The standard view of medicine holds that observant clinicians discover diseases in nature. Accordingly, psychiatrists are no different from other doctors. They, too, discern forms of pathology arising from dysfunctions in our universal human nature. Psychiatric experts, relying on clinical observation and research, develop the diagnostic criteria that best describe the disorders they have identified. Mental disorders are diseases of the brain, on a par with diseases of the immune system, circulatory system, and so forth.
This view implies that mental disorders are timeless maladies, originating in aberrant biology, that occur across cultures and throughout history. Just as success in chemistry entailed discovery of the elements that constitute the periodic table, success in medicine, including psychiatry, will result in the discovery, description, and explanation of the mental illnesses that afflict humanity.
Not everyone buys this line. Social constructionists hold that cultural factors shape the experience and expression of mental disorders in ways impossible for most diseases. Indeed, cognitive and emotional symptoms are constitutive of mental illness, and cultural factors affect how we think and feel. This implies that at least some disorders may not be ahistorical entities whose essence is invariant irrespective of cultural context.
Scrutiny of the connection between culture and mental illness suggests a nuanced version of social constructionism. For some mental disorders, culture barely penetrates the surface, whereas it greatly shapes others and outright creates still others.
Some conditions arise from a core psychobiological dysfunction, scarcely affected by cultural context. For example, Western sufferers of panic disorder misinterpret bodily sensations, such as skipped heartbeats, as signs of imminent catastrophe, such as cardiac arrest. This process heightens fear, creating a vicious circle that culminates in panic. Cambodian sufferers experience the same vicious circle of sensation, misinterpretation, fear, and panic, but their focus of concern, shaped by culture, differs. Believing that wind as well as blood travels throughout the circulatory system, Cambodian patients react catastrophically to sudden neck stiffness, for example, believing that it signifies wind blockade that may cause a fatal stroke. The psychobiological dysfunction in panic disorder seems invariant, whereas the cognitive focus of concern varies by culture.
In contrast, culture has greatly shaped how soldiers have experienced and expressed war-related psychiatric illness throughout history. Although some symptoms, such as anxiety and nightmares, occur repeatedly throughout history, others occur only in certain places and times. Although posttraumatic stress disorder first appeared in the DSM-III following the Vietnam War, many scholars believe that victims of shell shock and battle fatigue in World War I and II, respectively, actually suffered from PTSD, but under different names.
Inspection of the historical record tells a different story. Hallmark symptoms of PTSD, such as vivid, sensory recollections of trauma (“flashbacks”), were all but nonexistent among psychiatric casualties of combat until the Vietnam War. Conversely, pseudoneurological symptoms, such as motor paralysis, were common among shell shock victims, but nearly disappeared in later wars. The intersection of culture and history furnishes a range of ways that people experience and express the psychiatric consequences of combat. This does not mean that PTSD is not “real.” Rather, it implies that the sources of its reality are not purely biological.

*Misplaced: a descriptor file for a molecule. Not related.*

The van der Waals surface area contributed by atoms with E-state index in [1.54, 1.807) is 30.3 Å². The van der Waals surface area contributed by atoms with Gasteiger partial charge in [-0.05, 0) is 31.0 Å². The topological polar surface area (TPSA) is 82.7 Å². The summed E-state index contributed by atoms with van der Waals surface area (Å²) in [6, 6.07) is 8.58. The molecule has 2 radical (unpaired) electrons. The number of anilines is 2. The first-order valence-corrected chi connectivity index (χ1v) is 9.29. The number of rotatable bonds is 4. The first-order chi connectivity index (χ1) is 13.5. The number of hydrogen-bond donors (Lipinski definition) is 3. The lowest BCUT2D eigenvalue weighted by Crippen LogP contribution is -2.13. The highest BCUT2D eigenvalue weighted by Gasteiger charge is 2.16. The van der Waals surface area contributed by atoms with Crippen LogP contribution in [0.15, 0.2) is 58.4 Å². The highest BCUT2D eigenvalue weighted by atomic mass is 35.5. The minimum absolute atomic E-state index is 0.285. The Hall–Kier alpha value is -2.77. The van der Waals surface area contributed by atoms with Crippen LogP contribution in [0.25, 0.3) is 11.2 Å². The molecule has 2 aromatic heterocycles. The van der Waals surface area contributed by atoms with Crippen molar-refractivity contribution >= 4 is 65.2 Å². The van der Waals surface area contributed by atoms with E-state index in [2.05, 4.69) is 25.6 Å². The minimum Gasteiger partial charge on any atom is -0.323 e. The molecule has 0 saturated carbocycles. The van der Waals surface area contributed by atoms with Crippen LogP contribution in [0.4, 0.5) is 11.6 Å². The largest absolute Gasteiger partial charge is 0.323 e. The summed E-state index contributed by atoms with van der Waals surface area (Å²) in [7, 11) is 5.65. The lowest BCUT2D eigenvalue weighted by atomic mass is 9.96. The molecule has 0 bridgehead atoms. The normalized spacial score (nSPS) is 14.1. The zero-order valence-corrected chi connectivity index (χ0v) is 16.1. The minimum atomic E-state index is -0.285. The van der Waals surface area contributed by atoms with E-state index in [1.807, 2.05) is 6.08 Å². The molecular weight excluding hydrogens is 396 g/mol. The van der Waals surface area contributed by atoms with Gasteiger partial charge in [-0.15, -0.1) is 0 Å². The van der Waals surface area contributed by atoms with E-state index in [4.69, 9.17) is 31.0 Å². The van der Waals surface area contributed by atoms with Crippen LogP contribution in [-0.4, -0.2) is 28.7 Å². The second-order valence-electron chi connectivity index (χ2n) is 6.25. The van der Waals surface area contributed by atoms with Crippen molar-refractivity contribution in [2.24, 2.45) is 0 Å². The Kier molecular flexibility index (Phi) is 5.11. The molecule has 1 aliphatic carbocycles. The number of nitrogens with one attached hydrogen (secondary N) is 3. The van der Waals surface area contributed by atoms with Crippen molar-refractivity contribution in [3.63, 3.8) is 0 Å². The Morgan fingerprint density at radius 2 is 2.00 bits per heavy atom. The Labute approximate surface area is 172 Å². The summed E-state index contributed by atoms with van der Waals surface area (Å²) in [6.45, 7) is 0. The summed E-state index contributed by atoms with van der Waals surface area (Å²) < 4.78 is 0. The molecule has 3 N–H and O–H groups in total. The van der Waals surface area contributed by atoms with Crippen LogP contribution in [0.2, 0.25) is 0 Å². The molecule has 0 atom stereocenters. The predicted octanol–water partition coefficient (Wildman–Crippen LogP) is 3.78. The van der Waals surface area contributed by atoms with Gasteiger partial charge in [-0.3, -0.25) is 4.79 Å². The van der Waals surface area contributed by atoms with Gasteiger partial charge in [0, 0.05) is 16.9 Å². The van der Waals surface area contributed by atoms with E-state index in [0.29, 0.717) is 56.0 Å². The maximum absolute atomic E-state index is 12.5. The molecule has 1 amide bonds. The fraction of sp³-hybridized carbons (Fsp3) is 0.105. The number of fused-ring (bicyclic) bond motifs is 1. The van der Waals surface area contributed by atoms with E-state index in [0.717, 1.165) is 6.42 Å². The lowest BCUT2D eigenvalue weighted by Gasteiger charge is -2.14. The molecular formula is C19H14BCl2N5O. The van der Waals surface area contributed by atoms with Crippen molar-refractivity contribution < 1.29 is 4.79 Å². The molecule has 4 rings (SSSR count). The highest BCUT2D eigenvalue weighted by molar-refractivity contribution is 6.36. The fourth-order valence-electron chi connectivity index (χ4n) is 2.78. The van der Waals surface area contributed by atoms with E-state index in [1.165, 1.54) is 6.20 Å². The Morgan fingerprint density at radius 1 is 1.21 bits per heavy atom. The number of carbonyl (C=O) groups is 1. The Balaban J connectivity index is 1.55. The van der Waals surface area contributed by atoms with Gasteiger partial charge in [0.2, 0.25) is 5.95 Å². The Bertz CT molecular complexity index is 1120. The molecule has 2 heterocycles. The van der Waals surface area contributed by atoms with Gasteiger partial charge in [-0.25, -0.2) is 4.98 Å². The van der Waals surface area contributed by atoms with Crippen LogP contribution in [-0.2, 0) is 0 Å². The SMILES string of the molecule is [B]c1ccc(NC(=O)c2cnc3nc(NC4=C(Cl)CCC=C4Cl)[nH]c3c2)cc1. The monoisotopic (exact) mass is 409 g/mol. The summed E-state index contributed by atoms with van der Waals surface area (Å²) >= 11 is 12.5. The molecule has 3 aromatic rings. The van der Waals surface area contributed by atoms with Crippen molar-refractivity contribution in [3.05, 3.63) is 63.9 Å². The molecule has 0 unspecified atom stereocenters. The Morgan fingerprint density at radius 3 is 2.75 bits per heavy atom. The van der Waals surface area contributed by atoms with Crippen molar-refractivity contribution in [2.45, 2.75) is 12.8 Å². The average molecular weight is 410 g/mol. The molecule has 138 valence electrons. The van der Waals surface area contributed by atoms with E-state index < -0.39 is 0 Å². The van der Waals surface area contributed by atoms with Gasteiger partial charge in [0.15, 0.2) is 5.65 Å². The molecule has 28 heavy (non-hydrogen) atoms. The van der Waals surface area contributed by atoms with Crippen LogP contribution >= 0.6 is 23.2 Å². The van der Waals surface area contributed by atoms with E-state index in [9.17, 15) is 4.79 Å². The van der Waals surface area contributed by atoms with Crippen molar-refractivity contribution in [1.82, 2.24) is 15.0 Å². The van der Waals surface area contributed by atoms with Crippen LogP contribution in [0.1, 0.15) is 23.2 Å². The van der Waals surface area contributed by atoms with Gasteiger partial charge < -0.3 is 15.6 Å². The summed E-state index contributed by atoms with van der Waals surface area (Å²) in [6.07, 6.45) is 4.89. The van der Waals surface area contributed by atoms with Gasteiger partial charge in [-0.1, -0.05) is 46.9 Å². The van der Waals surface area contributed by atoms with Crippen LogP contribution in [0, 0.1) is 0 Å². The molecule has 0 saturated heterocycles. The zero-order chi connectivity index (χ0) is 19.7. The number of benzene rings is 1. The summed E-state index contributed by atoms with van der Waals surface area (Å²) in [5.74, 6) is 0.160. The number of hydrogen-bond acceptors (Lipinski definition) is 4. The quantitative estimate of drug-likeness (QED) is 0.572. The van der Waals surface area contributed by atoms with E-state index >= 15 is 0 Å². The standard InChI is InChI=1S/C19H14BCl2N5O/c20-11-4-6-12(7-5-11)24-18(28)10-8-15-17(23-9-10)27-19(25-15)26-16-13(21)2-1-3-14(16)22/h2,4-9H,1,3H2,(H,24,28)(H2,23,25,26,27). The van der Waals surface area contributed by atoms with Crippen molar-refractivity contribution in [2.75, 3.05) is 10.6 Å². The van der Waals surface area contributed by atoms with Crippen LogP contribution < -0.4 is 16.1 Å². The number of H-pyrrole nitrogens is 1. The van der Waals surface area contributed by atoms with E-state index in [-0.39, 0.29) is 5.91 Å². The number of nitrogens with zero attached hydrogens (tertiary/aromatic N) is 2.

Finally, some syndromes appear to be almost entirely a product of historical and cultural circumstances, as multiple personality disorder (MPD) illustrates. An epidemic of MPD swept through North America during the 1980s following the immense success of the book and movie about Sybil, a woman whose MPD allegedly arose as a consequence of having suffered horrific childhood abuse at the hands of her psychotic mother. A theory inspired by this case held that MPD patients develop alternate personalities to serve as repositories for traumatic memories too intolerable for their “host” personality to entertain consciously.
At it turns out, most cases of MPD arose within the context of psychotherapy itself, apparently a product of hypnotic memory recovery sessions, plus media portrayals of the disorder. When patients began recalling bizarre, implausible traumatic “memories” of satanic ritual abuse, cannibalism, and infant sacrifice, only to retract them later, MPD therapists became the target of malpractice suits. The cultural niche supporting MPD as an idiom of distress dried up, and the epidemic ended. In an ironic coda to this strange episode, recent scholarship has shown that Sybil was an artistic, imaginative, only child who had not suffered abuse at the hands of a psychotic mother.
Richard J. McNally is Professor and Director of Clinical Training in the Department of Psychology at Harvard University. Most of his over than 330 publications concern anxiety disorders—posttraumatic stress disorder, panic disorder, phobias, obsessive-compulsive disorder. He is the author of two books, Panic Disorder: A Critical Analysis, Remembering Trauma, and What Is Mental Illness?, featured in his Rorotoko interview. Richard McNally served on the American Psychiatric Association’s DSM-IV PTSD and specific phobia committees, and is an advisor to the DSM-5 Anxiety Disorders Sub-Workgroup. He is on the Institute for Scientific Information’s “Highly Cited” list for psychology and psychiatry, among the top .5% of authors worldwide in citation impact.